Your eyes get heavy and gradually... close... But wait! It’s only lunchtime and you still have so much to do. Would taking a nap help? Or would it derail your day?
Our sleep, both at night and in naps, is made up of approximately 90 minute sleep cycles with four stages each. A nap can last anywhere from five minutes to three hours, so it can include full sleep cycles or just a few stages.
As you fall asleep, you enter Stage 1: the first two to five minutes of sleep. Stage 2 comes next, for about 30 minutes. In Stage 2, body temperature drops, muscles relax, and breathing and heart rate become more regular. Your neurons start to fire in unison, creating waves of activity that sweep across the cortex, punctuated by rapid bursts of neural activity called sleep spindles. As you enter Stage 3, or slow wave sleep, the rolling waves increase as your neurons fire in coordination. This phase lasts about 20 to 30 minutes and is where your deepest sleep occurs. Then, you enter REM sleep, which lasts about 10 to 20 minutes in a nap. In REM, the brain becomes more active, more like your brain activity while awake. The end of REM signals the completion of a sleep cycle.
OK, but will a nap make you feel better? Well, that depends on a few things— especially what stages of sleep the nap includes.
Take a 30 minute nap, which consists mainly of Stage 2 sleep. Stage 2 sleep is associated with long-term potentiation, a process that's thought to strengthen the synapses between neurons, which is essential for learning. A 20 to 30 minute nap stops short of Stage 3′s deep sleep, making it relatively easy to wake up from.
A 30 to 60 minute nap, meanwhile, has the benefits of Stage 2 sleep and also takes you into the deeper sleep of Stage 3. During Stage 3, multiple brain areas work together to transfer information from short-term memory storage to long-term storage, stabilizing and strengthening long-term memory by coupling sleep spindles with slow waves. Stage 3 is the most difficult stage to wake up from. So while a 30 to 60 minute nap can have cognitive benefits, those benefits often don’t kick in until about 15 minutes after waking up.
60 to 90 minute naps enter the REM stage. While in REM, the prefrontal cortex, which is largely responsible for inhibition and cognitive control, becomes much less active. Meanwhile, the amygdala and cingulate cortex, regions associated with emotion and motivation, are highly active. Researchers have posited that the combination of these things leads to bizarre dreams during REM sleep: the decrease in inhibition and cognitive control might lead to wild associations— and, thanks to the amygdala and cingulate cortex activity, those associations can be between emotionally charged topics. Some researchers think this stage might help us make innovative connections between ideas upon waking. Because the brain activity during REM is closer to waking, it may be easier to wake up from REM than Stage 3, even though the nap is longer.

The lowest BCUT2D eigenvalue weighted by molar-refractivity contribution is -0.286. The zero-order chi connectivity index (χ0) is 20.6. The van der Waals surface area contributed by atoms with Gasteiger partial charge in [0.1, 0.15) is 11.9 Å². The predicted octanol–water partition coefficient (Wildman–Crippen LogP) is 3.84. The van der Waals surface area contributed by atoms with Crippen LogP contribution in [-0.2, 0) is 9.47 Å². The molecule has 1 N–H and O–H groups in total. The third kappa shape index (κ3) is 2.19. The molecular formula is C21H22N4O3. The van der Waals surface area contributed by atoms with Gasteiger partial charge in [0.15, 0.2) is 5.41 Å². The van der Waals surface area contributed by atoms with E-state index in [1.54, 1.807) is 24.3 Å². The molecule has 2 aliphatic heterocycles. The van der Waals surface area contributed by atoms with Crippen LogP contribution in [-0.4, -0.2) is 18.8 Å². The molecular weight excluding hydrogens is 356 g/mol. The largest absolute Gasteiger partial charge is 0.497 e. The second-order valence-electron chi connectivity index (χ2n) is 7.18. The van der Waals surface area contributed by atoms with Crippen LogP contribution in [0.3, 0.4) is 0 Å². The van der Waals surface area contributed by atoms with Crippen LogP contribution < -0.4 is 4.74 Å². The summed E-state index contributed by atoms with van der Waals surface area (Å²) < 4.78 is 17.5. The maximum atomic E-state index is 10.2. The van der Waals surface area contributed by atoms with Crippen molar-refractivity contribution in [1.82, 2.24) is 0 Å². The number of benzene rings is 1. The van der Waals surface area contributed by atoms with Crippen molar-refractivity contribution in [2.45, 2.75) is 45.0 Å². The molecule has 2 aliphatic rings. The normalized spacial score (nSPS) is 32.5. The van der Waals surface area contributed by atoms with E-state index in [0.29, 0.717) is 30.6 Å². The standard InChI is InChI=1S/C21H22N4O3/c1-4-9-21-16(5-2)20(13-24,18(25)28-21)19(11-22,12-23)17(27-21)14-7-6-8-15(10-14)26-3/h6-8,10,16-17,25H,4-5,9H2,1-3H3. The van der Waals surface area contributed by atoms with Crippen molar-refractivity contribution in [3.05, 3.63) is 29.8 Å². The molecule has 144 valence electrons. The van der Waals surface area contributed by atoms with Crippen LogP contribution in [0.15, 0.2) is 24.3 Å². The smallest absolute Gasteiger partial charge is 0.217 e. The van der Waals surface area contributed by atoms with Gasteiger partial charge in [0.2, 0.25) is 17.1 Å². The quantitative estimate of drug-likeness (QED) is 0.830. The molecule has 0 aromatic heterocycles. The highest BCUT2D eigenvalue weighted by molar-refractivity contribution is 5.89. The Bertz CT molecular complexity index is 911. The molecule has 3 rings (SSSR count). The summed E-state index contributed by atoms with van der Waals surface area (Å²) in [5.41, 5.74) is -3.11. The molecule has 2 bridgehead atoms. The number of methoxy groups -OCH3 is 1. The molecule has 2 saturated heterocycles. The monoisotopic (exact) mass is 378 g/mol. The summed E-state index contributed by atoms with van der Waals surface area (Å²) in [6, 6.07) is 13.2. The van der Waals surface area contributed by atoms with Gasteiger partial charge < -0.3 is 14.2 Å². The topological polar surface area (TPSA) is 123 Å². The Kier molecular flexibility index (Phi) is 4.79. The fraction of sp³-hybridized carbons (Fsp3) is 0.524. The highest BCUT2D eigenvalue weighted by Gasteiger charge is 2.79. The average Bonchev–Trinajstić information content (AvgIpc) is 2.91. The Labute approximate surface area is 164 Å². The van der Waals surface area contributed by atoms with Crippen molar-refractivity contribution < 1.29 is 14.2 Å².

The time of day also matters. Our need for deep Stage 3 sleep progressively increases throughout the day. So if you nap later, you may rob yourself of the sleep pressure needed to go to sleep at night. This doesn't happen for REM sleep. Longer periods of REM occur during morning hours, so morning naps are dominated by REM, midday naps have about equal parts of REM and deep sleep, and evening naps contain more deep sleep.
On top of all this, it seems that we’re just about evenly split between nappers and non-nappers. Nappers consistently show cognitive benefits from napping, but non-nappers may not. Researchers think this could be because nappers are able to stay in a lighter sleep and move through sleep stages more easily. Meanwhile, non-nappers may experience more deep sleep while napping, making them groggy afterward. So will a nap help? Well, there’s only one way to find out...